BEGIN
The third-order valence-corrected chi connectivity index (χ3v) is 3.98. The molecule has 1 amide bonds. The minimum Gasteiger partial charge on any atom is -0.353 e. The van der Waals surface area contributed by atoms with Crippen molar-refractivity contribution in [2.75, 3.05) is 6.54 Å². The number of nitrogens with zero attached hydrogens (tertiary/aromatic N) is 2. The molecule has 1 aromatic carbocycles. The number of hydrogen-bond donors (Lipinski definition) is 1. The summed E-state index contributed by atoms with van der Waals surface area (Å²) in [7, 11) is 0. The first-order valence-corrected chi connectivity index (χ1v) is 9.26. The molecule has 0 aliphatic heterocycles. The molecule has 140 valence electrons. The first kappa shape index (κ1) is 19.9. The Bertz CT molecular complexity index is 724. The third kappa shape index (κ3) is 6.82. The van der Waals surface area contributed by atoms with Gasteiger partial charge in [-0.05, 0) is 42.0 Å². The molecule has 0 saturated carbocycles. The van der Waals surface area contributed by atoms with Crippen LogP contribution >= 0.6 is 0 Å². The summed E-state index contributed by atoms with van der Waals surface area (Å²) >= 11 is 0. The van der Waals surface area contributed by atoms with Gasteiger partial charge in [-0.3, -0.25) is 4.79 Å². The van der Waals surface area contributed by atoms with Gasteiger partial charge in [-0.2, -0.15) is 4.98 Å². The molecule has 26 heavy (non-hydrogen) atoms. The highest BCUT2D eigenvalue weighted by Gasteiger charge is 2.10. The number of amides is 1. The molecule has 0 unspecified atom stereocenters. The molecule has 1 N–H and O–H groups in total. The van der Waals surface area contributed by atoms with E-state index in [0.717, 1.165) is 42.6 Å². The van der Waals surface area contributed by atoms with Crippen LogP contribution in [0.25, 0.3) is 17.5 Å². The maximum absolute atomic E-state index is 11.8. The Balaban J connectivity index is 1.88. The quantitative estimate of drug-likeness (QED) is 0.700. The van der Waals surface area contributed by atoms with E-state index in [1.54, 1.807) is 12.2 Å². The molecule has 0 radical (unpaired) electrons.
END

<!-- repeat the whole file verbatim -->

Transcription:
The third-order valence-corrected chi connectivity index (χ3v) is 3.98. The molecule has 1 amide bonds. The minimum Gasteiger partial charge on any atom is -0.353 e. The van der Waals surface area contributed by atoms with Crippen molar-refractivity contribution in [2.75, 3.05) is 6.54 Å². The number of nitrogens with zero attached hydrogens (tertiary/aromatic N) is 2. The molecule has 1 aromatic carbocycles. The number of hydrogen-bond donors (Lipinski definition) is 1. The summed E-state index contributed by atoms with van der Waals surface area (Å²) in [7, 11) is 0. The first-order valence-corrected chi connectivity index (χ1v) is 9.26. The molecule has 0 aliphatic heterocycles. The molecule has 140 valence electrons. The first kappa shape index (κ1) is 19.9. The Bertz CT molecular complexity index is 724. The third kappa shape index (κ3) is 6.82. The van der Waals surface area contributed by atoms with Gasteiger partial charge in [-0.05, 0) is 42.0 Å². The molecule has 0 saturated carbocycles. The van der Waals surface area contributed by atoms with Crippen LogP contribution >= 0.6 is 0 Å². The summed E-state index contributed by atoms with van der Waals surface area (Å²) >= 11 is 0. The van der Waals surface area contributed by atoms with Gasteiger partial charge in [-0.3, -0.25) is 4.79 Å². The van der Waals surface area contributed by atoms with Gasteiger partial charge in [-0.2, -0.15) is 4.98 Å². The molecule has 26 heavy (non-hydrogen) atoms. The highest BCUT2D eigenvalue weighted by Gasteiger charge is 2.10. The number of amides is 1. The molecule has 0 unspecified atom stereocenters. The molecule has 1 N–H and O–H groups in total. The van der Waals surface area contributed by atoms with E-state index in [0.717, 1.165) is 42.6 Å². The van der Waals surface area contributed by atoms with Crippen LogP contribution in [0.25, 0.3) is 17.5 Å². The maximum absolute atomic E-state index is 11.8. The Balaban J connectivity index is 1.88. The quantitative estimate of drug-likeness (QED) is 0.700. The van der Waals surface area contributed by atoms with E-state index in [1.54, 1.807) is 12.2 Å². The molecule has 0 radical (unpaired) electrons.